Art of the lesser mammals

  • 2005-07-27
  • By Milda Seputyte
KLAIPEDA - Can paintings by animals be considered good enough to be placed in museums or are they a derisive commentary on modern visual art? Can a dolphin, for example, be an artist? These are big questions in the Lithuanian art world today, and you can try finding the answers at the Gallery of Pranas Domasaitis in Klaipeda where 30 abstract paintings by dolphins are being exhibited.

The authors of the exhibit are a twosome from Klaipeda's aquarium 's a 13-year-old dolphin named Gabia and her seven-year-old daughter Premia. These rising stars have been showing off their artistic skills for several years during their live performances in Klaipeda.

Given paintbrushes, the dolphins shoot from the water, paint a few lines or blots on the paper, and swim away. Sometimes the two artists richly mottle the whole paper, while other times they merely dab the paper with a couple strokes and colors. The abstract, tempera paintings are auctioned at concerts in the aquarium and the money is donated to a therapy fund for dolphins.

"The expressive and impulsive artwork is somewhere in between the art that children produce while playing and abstractionism," said the coordinator of the exhibition Kristina Jokubaviciene. "Experts say that dolphins do have a natural artistic spirit 's they sense the colors and respond to music."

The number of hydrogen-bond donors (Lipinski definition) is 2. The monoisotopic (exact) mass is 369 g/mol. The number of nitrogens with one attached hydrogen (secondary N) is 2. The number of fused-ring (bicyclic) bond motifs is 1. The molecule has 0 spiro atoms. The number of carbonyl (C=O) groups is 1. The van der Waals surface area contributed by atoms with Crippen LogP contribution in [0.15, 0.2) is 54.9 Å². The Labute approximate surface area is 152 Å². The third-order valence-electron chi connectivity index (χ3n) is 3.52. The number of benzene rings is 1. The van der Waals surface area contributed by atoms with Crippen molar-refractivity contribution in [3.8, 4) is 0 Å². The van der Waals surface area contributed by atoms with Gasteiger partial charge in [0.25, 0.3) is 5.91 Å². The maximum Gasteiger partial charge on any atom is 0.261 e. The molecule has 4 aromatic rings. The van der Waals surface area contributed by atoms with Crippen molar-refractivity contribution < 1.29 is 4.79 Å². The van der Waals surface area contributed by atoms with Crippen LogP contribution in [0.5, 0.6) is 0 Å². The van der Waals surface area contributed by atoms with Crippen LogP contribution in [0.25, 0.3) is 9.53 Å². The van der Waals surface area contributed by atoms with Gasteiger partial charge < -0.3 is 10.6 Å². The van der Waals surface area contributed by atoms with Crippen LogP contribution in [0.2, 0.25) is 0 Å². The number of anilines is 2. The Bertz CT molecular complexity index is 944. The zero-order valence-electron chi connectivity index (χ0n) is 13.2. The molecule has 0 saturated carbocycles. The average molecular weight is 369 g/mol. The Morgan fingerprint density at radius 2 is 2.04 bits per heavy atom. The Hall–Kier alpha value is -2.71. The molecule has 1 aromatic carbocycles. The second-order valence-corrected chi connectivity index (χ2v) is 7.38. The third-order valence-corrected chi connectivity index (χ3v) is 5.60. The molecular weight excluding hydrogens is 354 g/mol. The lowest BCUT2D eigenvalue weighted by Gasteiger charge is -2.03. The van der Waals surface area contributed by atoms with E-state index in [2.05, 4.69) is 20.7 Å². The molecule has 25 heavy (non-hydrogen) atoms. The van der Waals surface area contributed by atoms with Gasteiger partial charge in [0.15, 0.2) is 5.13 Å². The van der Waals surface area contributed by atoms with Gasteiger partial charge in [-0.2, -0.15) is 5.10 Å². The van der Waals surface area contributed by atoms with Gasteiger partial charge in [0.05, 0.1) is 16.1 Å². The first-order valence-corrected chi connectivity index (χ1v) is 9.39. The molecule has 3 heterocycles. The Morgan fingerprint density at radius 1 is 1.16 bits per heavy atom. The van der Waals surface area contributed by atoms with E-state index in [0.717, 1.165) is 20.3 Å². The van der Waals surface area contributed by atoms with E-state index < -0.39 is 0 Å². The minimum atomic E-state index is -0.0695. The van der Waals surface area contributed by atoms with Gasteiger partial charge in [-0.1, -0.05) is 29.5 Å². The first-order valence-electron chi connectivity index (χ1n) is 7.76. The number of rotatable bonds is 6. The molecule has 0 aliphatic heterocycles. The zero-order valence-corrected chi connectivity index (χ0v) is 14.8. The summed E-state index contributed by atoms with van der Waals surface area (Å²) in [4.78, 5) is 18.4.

Although this is the first exhibition by animals in Lithuania, this kind of art is not new. Congo the chimp, born in 1954, was among the first animals to become an artist. He quickly learned how to handle a paintbrush and pencils, instead of knocking them over or trying to eat them. Yet what surprised researchers the most was that he appeared to know when he had finished - he refused to pick up his brush or pencil once he deemed the work complete. Congo's artworks provoked scorn and skepticism among critics of the time, but despite the criticism, the chimp's paintings were featured in his own exhibition at a top London gallery. Pablo Picasso is reported to have hung one of Congo's paintings on his studio wall after receiving it as a gift and brightly colored paintings by Congo have been sold alongside works by Andy Warhol and Renoir.

While the exhibition in Klaipeda may not make Gabia and Premia the dolphins as famous as Congo the chimp, the idea of animals consciously making art is one that is compelling. A visit to this show may just make you covertly pick up a paintbrush afterwards to see how you compare.

Art by Dolphins runs till Aug. 30

Gallery of Pranas Domsaitis

Liepu Str. 33, Klaipeda